accessing said at least one digital asset stored in a computer memory device of said digital asset library; and
creating a copy of said at least one digital asset in compliance with said request for a copy.
5. The method of
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This is a division of co-pending U.S. application Ser. No. 10/016,679, filed Dec. 12, 2001 which claims the benefit of U.S. Provisional Application No. 60/254,991, filed Dec. 12, 2000.
This invention relates to storing, retrieving, and tracking digital data. More particularly, this invention relates to data definitions that allow disparate types of digital assets, such as, for example, photographs, graphics, audio, video, and text documents, to be easily and economically stored, retrieved, and tracked.
Data definitions may be written using XML (extensible markup language). XML is a condensed form of SGML (standard generalized markup language), which is an information management standard that provides documents that retain formatting, indexing, and linked information—independent of application and platform. XML and SGML can be used to organize and present information on the World Wide Web.
Many companies maintain or access large libraries of various audio, visual, and textual assets. Such assets typically include content and metadata. Content may be, for example, still photographs, audio recordings, video recordings, combined audio/video recordings, combined audio/still photograph recordings, graphics, etc. Metadata is “information about information,” that is, information used to identify or classify the content. Metadata can include, for example, content titles, version numbers, authors, captions, and other descriptive information relevant to the content.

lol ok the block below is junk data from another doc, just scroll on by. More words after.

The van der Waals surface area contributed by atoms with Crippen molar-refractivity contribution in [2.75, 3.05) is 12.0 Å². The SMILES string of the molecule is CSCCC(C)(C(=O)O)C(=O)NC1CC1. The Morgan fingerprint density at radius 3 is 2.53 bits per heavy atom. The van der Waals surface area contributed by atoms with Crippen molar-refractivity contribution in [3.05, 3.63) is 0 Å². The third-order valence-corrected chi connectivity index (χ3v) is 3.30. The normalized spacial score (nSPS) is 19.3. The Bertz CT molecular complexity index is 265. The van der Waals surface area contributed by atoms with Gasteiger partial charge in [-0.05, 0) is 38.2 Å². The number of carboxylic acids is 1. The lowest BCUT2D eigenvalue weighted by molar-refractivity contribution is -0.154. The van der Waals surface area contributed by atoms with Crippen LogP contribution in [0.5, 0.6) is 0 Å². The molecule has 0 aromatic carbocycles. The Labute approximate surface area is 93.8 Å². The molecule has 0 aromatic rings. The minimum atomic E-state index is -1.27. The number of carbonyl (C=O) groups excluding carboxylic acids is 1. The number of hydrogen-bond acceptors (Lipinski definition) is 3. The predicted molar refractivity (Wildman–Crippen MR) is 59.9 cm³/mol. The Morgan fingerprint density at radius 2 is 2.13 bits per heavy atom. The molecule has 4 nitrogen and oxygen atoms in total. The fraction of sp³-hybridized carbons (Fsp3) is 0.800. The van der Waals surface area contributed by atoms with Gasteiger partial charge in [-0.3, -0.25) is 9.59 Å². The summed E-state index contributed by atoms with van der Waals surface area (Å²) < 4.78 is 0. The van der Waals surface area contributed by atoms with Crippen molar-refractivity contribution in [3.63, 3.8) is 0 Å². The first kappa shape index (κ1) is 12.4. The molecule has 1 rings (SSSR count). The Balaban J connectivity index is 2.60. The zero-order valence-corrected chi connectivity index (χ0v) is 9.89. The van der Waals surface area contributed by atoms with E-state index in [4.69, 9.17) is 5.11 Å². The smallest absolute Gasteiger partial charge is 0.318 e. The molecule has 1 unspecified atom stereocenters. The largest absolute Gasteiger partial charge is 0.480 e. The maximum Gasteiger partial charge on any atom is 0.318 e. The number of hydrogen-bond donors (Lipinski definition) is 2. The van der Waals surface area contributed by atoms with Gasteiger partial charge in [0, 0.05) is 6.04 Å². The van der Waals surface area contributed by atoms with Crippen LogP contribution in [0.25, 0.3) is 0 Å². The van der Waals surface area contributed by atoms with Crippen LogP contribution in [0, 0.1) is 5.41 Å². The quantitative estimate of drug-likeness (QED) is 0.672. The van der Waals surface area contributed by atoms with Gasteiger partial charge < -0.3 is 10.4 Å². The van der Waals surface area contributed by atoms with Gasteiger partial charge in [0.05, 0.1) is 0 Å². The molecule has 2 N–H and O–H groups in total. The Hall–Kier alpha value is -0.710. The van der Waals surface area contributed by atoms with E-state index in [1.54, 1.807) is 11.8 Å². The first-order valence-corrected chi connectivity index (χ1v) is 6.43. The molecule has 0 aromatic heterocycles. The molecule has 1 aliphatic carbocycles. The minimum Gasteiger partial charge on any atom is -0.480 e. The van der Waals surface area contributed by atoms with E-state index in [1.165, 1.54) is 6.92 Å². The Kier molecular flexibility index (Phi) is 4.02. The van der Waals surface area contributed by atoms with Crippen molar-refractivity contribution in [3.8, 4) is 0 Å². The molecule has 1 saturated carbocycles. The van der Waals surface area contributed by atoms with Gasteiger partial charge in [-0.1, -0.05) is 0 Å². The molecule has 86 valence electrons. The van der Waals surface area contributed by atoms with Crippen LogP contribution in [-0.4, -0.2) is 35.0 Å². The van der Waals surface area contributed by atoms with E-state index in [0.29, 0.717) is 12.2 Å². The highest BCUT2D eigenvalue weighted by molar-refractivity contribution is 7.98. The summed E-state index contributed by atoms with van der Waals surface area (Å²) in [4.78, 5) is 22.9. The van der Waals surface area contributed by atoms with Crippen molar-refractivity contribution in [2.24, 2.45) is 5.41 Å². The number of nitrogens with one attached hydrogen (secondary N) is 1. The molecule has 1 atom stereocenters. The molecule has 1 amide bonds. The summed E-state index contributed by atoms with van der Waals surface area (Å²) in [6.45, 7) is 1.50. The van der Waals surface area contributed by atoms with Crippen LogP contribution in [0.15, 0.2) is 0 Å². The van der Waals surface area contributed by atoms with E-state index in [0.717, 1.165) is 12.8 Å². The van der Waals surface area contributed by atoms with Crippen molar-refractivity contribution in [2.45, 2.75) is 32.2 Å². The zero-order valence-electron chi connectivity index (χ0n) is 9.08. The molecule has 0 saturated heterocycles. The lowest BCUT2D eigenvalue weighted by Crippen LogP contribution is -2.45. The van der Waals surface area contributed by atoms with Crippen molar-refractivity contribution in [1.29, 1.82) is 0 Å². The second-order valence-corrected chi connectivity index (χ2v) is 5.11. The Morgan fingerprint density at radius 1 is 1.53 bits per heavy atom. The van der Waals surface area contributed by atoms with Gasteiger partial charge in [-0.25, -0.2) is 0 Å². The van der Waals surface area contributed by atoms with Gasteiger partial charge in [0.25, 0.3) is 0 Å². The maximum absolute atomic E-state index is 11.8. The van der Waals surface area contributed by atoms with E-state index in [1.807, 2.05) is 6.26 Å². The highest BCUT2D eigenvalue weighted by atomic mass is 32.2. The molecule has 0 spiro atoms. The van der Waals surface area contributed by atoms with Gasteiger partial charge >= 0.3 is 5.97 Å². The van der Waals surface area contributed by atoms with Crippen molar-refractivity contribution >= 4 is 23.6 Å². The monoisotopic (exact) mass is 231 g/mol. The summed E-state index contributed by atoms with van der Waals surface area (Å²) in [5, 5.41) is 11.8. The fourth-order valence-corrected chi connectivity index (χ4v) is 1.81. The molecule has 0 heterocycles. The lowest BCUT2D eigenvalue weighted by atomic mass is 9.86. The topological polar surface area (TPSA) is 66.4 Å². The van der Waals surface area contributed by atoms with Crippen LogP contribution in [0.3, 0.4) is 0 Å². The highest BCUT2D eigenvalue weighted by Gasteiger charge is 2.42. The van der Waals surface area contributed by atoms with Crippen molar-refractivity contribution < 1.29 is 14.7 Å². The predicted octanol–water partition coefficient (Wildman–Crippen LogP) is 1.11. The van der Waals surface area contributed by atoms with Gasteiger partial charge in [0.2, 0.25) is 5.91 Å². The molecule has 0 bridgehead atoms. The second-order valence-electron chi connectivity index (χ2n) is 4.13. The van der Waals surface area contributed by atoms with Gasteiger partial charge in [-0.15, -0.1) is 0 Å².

Such assets are often stored in disparate repositories and on disparate media (e.g. audio and video cassette tapes, motion picture film, photographic negatives, digital video discs, etc.). Accordingly, a significant amount of time is often required to locate a particular asset and then deliver a copy of it. For example, it may take several days to locate and manually copy an audio track stored on a reel-to-reel tape located at a creative services or marketing department of a company in California and then have that copy shipped to a business affairs department or sister company in New York. This process, known as repurposing, is manually intensive and prone to errors. Furthermore, keeping track of asset usage (e.g., who has asset copies) is also a manually intensive process prone to errors. Accordingly, it can cost thousands or even millions of dollars annually for a company to manage such assets.